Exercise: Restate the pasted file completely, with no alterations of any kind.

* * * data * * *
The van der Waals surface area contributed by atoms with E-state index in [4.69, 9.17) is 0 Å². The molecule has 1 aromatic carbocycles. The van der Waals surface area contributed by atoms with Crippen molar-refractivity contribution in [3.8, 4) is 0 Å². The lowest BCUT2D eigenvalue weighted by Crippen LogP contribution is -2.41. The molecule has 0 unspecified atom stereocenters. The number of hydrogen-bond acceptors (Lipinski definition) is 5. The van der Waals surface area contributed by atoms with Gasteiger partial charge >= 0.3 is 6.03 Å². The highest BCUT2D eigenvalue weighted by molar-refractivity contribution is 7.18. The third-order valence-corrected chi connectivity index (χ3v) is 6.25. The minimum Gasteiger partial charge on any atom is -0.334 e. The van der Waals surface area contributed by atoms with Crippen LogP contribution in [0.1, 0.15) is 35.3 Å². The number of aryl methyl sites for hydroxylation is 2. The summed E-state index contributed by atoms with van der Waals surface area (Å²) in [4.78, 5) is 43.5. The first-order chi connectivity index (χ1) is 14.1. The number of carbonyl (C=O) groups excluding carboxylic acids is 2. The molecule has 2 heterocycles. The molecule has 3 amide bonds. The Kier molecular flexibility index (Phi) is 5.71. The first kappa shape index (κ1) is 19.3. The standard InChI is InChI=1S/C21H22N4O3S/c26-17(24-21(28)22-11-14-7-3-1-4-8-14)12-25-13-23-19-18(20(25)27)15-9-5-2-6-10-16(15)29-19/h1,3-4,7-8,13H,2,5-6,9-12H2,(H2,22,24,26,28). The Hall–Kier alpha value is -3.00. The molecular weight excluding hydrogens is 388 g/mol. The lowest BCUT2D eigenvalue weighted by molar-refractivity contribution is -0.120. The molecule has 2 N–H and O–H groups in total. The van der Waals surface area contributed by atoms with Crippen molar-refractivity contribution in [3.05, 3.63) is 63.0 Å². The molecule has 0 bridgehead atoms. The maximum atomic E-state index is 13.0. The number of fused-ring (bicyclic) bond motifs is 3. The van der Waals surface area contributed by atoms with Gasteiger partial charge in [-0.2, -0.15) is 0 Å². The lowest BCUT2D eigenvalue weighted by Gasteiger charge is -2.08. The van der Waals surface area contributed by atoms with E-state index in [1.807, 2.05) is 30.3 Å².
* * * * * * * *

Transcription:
The van der Waals surface area contributed by atoms with E-state index in [4.69, 9.17) is 0 Å². The molecule has 1 aromatic carbocycles. The van der Waals surface area contributed by atoms with Crippen molar-refractivity contribution in [3.8, 4) is 0 Å². The lowest BCUT2D eigenvalue weighted by Crippen LogP contribution is -2.41. The molecule has 0 unspecified atom stereocenters. The number of hydrogen-bond acceptors (Lipinski definition) is 5. The van der Waals surface area contributed by atoms with Gasteiger partial charge >= 0.3 is 6.03 Å². The highest BCUT2D eigenvalue weighted by molar-refractivity contribution is 7.18. The third-order valence-corrected chi connectivity index (χ3v) is 6.25. The minimum Gasteiger partial charge on any atom is -0.334 e. The van der Waals surface area contributed by atoms with Crippen LogP contribution in [0.1, 0.15) is 35.3 Å². The number of aryl methyl sites for hydroxylation is 2. The summed E-state index contributed by atoms with van der Waals surface area (Å²) in [4.78, 5) is 43.5. The first-order chi connectivity index (χ1) is 14.1. The number of carbonyl (C=O) groups excluding carboxylic acids is 2. The molecule has 2 heterocycles. The molecule has 3 amide bonds. The Kier molecular flexibility index (Phi) is 5.71. The first kappa shape index (κ1) is 19.3. The standard InChI is InChI=1S/C21H22N4O3S/c26-17(24-21(28)22-11-14-7-3-1-4-8-14)12-25-13-23-19-18(20(25)27)15-9-5-2-6-10-16(15)29-19/h1,3-4,7-8,13H,2,5-6,9-12H2,(H2,22,24,26,28). The Hall–Kier alpha value is -3.00. The molecular weight excluding hydrogens is 388 g/mol. The lowest BCUT2D eigenvalue weighted by molar-refractivity contribution is -0.120. The molecule has 2 N–H and O–H groups in total. The van der Waals surface area contributed by atoms with Crippen molar-refractivity contribution in [3.05, 3.63) is 63.0 Å². The molecule has 0 bridgehead atoms. The maximum atomic E-state index is 13.0. The number of fused-ring (bicyclic) bond motifs is 3. The van der Waals surface area contributed by atoms with Gasteiger partial charge in [-0.2, -0.15) is 0 Å². The lowest BCUT2D eigenvalue weighted by Gasteiger charge is -2.08. The van der Waals surface area contributed by atoms with E-state index in [1.807, 2.05) is 30.3 Å².